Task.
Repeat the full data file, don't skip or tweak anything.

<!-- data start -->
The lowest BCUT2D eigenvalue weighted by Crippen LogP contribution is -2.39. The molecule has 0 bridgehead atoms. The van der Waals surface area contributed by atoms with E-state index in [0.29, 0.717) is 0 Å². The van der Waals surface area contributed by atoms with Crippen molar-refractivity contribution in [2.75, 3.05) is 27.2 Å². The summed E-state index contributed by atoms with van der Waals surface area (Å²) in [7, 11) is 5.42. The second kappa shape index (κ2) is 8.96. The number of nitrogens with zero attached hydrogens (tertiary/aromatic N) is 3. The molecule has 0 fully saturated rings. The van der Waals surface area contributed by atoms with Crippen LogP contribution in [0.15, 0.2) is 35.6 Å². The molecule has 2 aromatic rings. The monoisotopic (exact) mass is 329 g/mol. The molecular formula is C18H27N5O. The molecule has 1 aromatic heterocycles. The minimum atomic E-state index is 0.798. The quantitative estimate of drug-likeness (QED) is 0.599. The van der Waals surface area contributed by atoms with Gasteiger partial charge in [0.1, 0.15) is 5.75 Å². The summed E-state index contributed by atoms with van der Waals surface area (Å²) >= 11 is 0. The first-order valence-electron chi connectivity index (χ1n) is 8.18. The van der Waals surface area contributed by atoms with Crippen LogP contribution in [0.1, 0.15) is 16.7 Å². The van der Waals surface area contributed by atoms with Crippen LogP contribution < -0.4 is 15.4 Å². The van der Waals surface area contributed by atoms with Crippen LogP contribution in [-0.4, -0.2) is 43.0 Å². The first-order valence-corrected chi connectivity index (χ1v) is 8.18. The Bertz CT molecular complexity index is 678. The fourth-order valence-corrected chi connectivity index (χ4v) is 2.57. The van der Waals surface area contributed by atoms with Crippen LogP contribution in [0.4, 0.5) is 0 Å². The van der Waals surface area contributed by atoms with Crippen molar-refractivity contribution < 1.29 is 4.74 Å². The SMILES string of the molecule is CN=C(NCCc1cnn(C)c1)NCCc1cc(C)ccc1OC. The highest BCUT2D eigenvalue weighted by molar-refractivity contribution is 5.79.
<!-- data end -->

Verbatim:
The lowest BCUT2D eigenvalue weighted by Crippen LogP contribution is -2.39. The molecule has 0 bridgehead atoms. The van der Waals surface area contributed by atoms with E-state index in [0.29, 0.717) is 0 Å². The van der Waals surface area contributed by atoms with Crippen molar-refractivity contribution in [2.75, 3.05) is 27.2 Å². The summed E-state index contributed by atoms with van der Waals surface area (Å²) in [7, 11) is 5.42. The second kappa shape index (κ2) is 8.96. The number of nitrogens with zero attached hydrogens (tertiary/aromatic N) is 3. The molecule has 0 fully saturated rings. The van der Waals surface area contributed by atoms with Crippen LogP contribution in [0.15, 0.2) is 35.6 Å². The molecule has 2 aromatic rings. The monoisotopic (exact) mass is 329 g/mol. The molecular formula is C18H27N5O. The molecule has 1 aromatic heterocycles. The minimum atomic E-state index is 0.798. The quantitative estimate of drug-likeness (QED) is 0.599. The van der Waals surface area contributed by atoms with Gasteiger partial charge in [0.1, 0.15) is 5.75 Å². The summed E-state index contributed by atoms with van der Waals surface area (Å²) >= 11 is 0. The first-order valence-electron chi connectivity index (χ1n) is 8.18. The van der Waals surface area contributed by atoms with Crippen LogP contribution in [0.1, 0.15) is 16.7 Å². The van der Waals surface area contributed by atoms with Crippen LogP contribution < -0.4 is 15.4 Å². The van der Waals surface area contributed by atoms with Crippen LogP contribution in [-0.4, -0.2) is 43.0 Å². The first-order valence-corrected chi connectivity index (χ1v) is 8.18. The Bertz CT molecular complexity index is 678. The fourth-order valence-corrected chi connectivity index (χ4v) is 2.57. The van der Waals surface area contributed by atoms with Crippen LogP contribution in [0.4, 0.5) is 0 Å². The van der Waals surface area contributed by atoms with Crippen molar-refractivity contribution < 1.29 is 4.74 Å². The SMILES string of the molecule is CN=C(NCCc1cnn(C)c1)NCCc1cc(C)ccc1OC. The highest BCUT2D eigenvalue weighted by molar-refractivity contribution is 5.79.